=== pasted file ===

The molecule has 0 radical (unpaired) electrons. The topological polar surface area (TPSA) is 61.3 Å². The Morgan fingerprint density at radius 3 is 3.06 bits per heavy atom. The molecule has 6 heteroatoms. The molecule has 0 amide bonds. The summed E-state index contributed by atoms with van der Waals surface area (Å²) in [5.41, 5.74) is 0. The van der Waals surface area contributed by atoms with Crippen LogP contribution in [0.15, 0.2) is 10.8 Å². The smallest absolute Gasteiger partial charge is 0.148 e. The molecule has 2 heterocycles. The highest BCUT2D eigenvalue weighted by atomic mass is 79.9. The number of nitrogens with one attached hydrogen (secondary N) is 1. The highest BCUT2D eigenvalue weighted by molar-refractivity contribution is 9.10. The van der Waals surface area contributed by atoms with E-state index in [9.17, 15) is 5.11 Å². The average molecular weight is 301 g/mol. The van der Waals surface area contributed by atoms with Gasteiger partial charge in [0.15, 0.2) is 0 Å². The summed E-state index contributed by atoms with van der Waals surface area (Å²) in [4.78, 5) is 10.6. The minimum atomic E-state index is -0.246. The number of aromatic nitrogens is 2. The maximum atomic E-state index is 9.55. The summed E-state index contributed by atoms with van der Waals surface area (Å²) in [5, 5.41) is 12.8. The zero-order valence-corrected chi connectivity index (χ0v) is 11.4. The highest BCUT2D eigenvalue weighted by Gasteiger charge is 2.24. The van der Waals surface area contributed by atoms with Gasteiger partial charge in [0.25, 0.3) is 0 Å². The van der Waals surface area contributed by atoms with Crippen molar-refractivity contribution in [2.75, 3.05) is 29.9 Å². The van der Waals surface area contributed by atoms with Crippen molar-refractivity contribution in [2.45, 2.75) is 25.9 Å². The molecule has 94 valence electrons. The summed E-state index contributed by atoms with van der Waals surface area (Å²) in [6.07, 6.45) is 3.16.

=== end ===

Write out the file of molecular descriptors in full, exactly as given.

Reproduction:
The molecule has 0 radical (unpaired) electrons. The topological polar surface area (TPSA) is 61.3 Å². The Morgan fingerprint density at radius 3 is 3.06 bits per heavy atom. The molecule has 6 heteroatoms. The molecule has 0 amide bonds. The summed E-state index contributed by atoms with van der Waals surface area (Å²) in [5.41, 5.74) is 0. The van der Waals surface area contributed by atoms with Crippen LogP contribution in [0.15, 0.2) is 10.8 Å². The smallest absolute Gasteiger partial charge is 0.148 e. The molecule has 2 heterocycles. The highest BCUT2D eigenvalue weighted by atomic mass is 79.9. The number of nitrogens with one attached hydrogen (secondary N) is 1. The highest BCUT2D eigenvalue weighted by molar-refractivity contribution is 9.10. The van der Waals surface area contributed by atoms with E-state index in [9.17, 15) is 5.11 Å². The average molecular weight is 301 g/mol. The van der Waals surface area contributed by atoms with Gasteiger partial charge in [0.15, 0.2) is 0 Å². The summed E-state index contributed by atoms with van der Waals surface area (Å²) in [4.78, 5) is 10.6. The minimum atomic E-state index is -0.246. The number of aromatic nitrogens is 2. The maximum atomic E-state index is 9.55. The summed E-state index contributed by atoms with van der Waals surface area (Å²) in [5, 5.41) is 12.8. The zero-order valence-corrected chi connectivity index (χ0v) is 11.4. The highest BCUT2D eigenvalue weighted by Gasteiger charge is 2.24. The van der Waals surface area contributed by atoms with Gasteiger partial charge in [0.25, 0.3) is 0 Å². The van der Waals surface area contributed by atoms with Crippen molar-refractivity contribution in [2.75, 3.05) is 29.9 Å². The van der Waals surface area contributed by atoms with Crippen molar-refractivity contribution in [2.45, 2.75) is 25.9 Å². The molecule has 94 valence electrons. The summed E-state index contributed by atoms with van der Waals surface area (Å²) in [6.07, 6.45) is 3.16.